We need to focus on the root causes of suicide and help people feel okay about receiving help. There is no better place to do this than in the workplace, and this week is National Suicide Prevention Week, which gives us the opportunity to spread the word.
It’s important to understand some of the antecedents, like depression, because this is where the cure lies and where, because of our misunderstanding and fear, we often don’t act. Here are some statistics from the American Association of Suicidology that should open everyone’s eyes:
- Nine out of 10 people who die by suicide had a diagnosable mental disorder.
- Only three out of 10 people who die by suicide received mental health services in the year before they died.
- Depression is the most prevalent mental health disorder — 20.9 million American adults suffer from a depressive illness in any given year.
- Treatment for depression is effective 60% to 80% of the time.
A 2007 study featured in the Journal of the American Medical Association found that depressed employees, who received “enhanced care,” defined as care management and optional psychotherapy, worked longer weeks and demonstrated greater job retention than other groups. This led to an annual average value of $1,800 per worker, which is estimated to be greater than the cost of “the outreach program and the roughly 10 additional mental-health specialty visits made by subjects in the treatment group.”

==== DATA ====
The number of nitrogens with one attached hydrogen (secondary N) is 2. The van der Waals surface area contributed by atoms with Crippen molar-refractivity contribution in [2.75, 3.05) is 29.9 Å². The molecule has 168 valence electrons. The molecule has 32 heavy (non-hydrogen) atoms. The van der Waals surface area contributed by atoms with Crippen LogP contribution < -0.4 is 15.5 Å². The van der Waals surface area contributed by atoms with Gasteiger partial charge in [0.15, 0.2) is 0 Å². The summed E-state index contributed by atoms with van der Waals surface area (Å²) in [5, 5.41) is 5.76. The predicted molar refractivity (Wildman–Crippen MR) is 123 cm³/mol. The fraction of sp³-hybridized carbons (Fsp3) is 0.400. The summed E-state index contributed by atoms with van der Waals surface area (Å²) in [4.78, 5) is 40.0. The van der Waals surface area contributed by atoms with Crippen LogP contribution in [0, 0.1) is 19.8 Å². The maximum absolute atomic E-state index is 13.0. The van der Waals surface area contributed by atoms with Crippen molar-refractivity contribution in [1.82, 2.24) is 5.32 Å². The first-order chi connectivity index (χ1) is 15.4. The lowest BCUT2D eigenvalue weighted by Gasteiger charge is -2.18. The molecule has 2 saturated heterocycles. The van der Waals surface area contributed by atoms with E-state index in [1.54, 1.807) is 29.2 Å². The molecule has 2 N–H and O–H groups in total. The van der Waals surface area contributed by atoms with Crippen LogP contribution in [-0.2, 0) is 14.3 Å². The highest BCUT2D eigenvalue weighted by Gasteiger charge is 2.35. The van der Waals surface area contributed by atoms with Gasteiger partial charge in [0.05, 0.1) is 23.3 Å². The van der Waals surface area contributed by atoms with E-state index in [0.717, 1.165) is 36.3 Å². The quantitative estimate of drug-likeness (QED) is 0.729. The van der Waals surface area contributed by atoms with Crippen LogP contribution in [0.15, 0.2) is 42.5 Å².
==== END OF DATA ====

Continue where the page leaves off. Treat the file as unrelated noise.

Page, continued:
I realize that there are a lot of statistics that might make you zone out, so let me make what I am saying perfectly clear.
Educating the workforce about mental health and depression so that folks know that it is perfectly okay to seek help should be every employer’s goal. It is the right thing to do. It will also lead to higher productivity and lower safety and healthcare costs.
Once people feel comfortable admitting they have a problem, they will be more likely to seek help, which leads to the next thing employers or insurers should do. They need to have some sort of behavioral health service that will do a confidential but thorough assessment so that they can facilitate a referral for the right kind of assistance for each person in need. An employee assistance program (EAP) can help in both aspects of this process; education and assessment/referral/follow up.
This year, make National Suicide Prevention week the time when you kick off the process of education — and make sure that this is the beginning, not the end, of your efforts.
For assistance in doing this, visit the National Alliance for Suicide Prevention, Workplace Task Force.